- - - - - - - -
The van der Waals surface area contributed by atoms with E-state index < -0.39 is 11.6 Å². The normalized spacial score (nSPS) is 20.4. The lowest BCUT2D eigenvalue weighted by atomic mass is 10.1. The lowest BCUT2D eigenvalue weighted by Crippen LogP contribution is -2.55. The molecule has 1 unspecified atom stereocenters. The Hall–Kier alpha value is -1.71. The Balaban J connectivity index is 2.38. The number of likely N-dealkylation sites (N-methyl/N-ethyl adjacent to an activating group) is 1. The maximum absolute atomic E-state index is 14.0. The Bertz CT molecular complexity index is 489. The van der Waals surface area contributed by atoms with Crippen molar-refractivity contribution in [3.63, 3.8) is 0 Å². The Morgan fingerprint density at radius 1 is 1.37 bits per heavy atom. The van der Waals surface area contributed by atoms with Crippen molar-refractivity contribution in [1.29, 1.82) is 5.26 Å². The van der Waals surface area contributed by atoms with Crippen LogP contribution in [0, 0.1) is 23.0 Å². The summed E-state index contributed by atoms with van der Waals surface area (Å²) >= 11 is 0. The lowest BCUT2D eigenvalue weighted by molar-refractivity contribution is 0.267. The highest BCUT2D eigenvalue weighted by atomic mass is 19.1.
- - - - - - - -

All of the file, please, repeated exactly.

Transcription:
The van der Waals surface area contributed by atoms with E-state index < -0.39 is 11.6 Å². The normalized spacial score (nSPS) is 20.4. The lowest BCUT2D eigenvalue weighted by atomic mass is 10.1. The lowest BCUT2D eigenvalue weighted by Crippen LogP contribution is -2.55. The molecule has 1 unspecified atom stereocenters. The Hall–Kier alpha value is -1.71. The Balaban J connectivity index is 2.38. The number of likely N-dealkylation sites (N-methyl/N-ethyl adjacent to an activating group) is 1. The maximum absolute atomic E-state index is 14.0. The Bertz CT molecular complexity index is 489. The van der Waals surface area contributed by atoms with Crippen molar-refractivity contribution in [3.63, 3.8) is 0 Å². The Morgan fingerprint density at radius 1 is 1.37 bits per heavy atom. The van der Waals surface area contributed by atoms with Crippen molar-refractivity contribution in [1.29, 1.82) is 5.26 Å². The van der Waals surface area contributed by atoms with Crippen LogP contribution in [0, 0.1) is 23.0 Å². The summed E-state index contributed by atoms with van der Waals surface area (Å²) >= 11 is 0. The lowest BCUT2D eigenvalue weighted by molar-refractivity contribution is 0.267. The highest BCUT2D eigenvalue weighted by atomic mass is 19.1.